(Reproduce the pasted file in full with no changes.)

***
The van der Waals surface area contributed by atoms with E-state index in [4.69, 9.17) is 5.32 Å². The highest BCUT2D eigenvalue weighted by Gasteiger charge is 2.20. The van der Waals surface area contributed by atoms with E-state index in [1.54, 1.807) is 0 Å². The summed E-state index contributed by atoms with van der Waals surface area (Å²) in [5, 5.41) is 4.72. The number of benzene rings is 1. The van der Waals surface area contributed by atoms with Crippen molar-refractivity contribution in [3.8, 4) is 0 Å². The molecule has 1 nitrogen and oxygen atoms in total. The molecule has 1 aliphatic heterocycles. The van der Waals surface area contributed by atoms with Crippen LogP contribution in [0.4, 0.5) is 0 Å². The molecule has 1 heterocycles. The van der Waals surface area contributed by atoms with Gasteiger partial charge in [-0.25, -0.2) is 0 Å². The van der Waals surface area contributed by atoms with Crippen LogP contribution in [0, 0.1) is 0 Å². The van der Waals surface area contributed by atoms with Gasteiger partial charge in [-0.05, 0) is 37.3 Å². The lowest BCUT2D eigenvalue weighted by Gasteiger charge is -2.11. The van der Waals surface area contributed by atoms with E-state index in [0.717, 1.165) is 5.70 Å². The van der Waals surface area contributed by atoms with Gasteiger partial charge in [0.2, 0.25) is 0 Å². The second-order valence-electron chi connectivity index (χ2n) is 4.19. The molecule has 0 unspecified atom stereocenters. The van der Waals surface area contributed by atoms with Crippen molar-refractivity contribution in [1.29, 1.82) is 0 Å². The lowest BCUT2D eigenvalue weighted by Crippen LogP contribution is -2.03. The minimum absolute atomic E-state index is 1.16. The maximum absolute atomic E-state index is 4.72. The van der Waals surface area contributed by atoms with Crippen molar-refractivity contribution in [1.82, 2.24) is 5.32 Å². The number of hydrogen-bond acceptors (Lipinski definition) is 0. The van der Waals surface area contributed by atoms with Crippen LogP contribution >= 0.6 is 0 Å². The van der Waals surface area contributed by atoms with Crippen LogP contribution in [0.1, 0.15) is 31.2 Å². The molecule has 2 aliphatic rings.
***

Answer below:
The van der Waals surface area contributed by atoms with E-state index in [4.69, 9.17) is 5.32 Å². The highest BCUT2D eigenvalue weighted by Gasteiger charge is 2.20. The van der Waals surface area contributed by atoms with E-state index in [1.54, 1.807) is 0 Å². The summed E-state index contributed by atoms with van der Waals surface area (Å²) in [5, 5.41) is 4.72. The number of benzene rings is 1. The van der Waals surface area contributed by atoms with Crippen molar-refractivity contribution in [3.8, 4) is 0 Å². The molecule has 1 nitrogen and oxygen atoms in total. The molecule has 1 aliphatic heterocycles. The van der Waals surface area contributed by atoms with Crippen LogP contribution in [0.4, 0.5) is 0 Å². The molecule has 1 heterocycles. The van der Waals surface area contributed by atoms with Gasteiger partial charge in [-0.25, -0.2) is 0 Å². The van der Waals surface area contributed by atoms with Crippen LogP contribution in [0, 0.1) is 0 Å². The van der Waals surface area contributed by atoms with Gasteiger partial charge in [-0.05, 0) is 37.3 Å². The lowest BCUT2D eigenvalue weighted by Gasteiger charge is -2.11. The van der Waals surface area contributed by atoms with E-state index in [0.717, 1.165) is 5.70 Å². The van der Waals surface area contributed by atoms with Gasteiger partial charge in [0.2, 0.25) is 0 Å². The second-order valence-electron chi connectivity index (χ2n) is 4.19. The molecule has 0 unspecified atom stereocenters. The van der Waals surface area contributed by atoms with Crippen molar-refractivity contribution in [1.29, 1.82) is 0 Å². The lowest BCUT2D eigenvalue weighted by Crippen LogP contribution is -2.03. The minimum absolute atomic E-state index is 1.16. The maximum absolute atomic E-state index is 4.72. The van der Waals surface area contributed by atoms with Crippen molar-refractivity contribution in [1.82, 2.24) is 5.32 Å². The number of hydrogen-bond acceptors (Lipinski definition) is 0. The van der Waals surface area contributed by atoms with Crippen LogP contribution >= 0.6 is 0 Å². The van der Waals surface area contributed by atoms with Crippen LogP contribution in [0.1, 0.15) is 31.2 Å². The molecule has 2 aliphatic rings.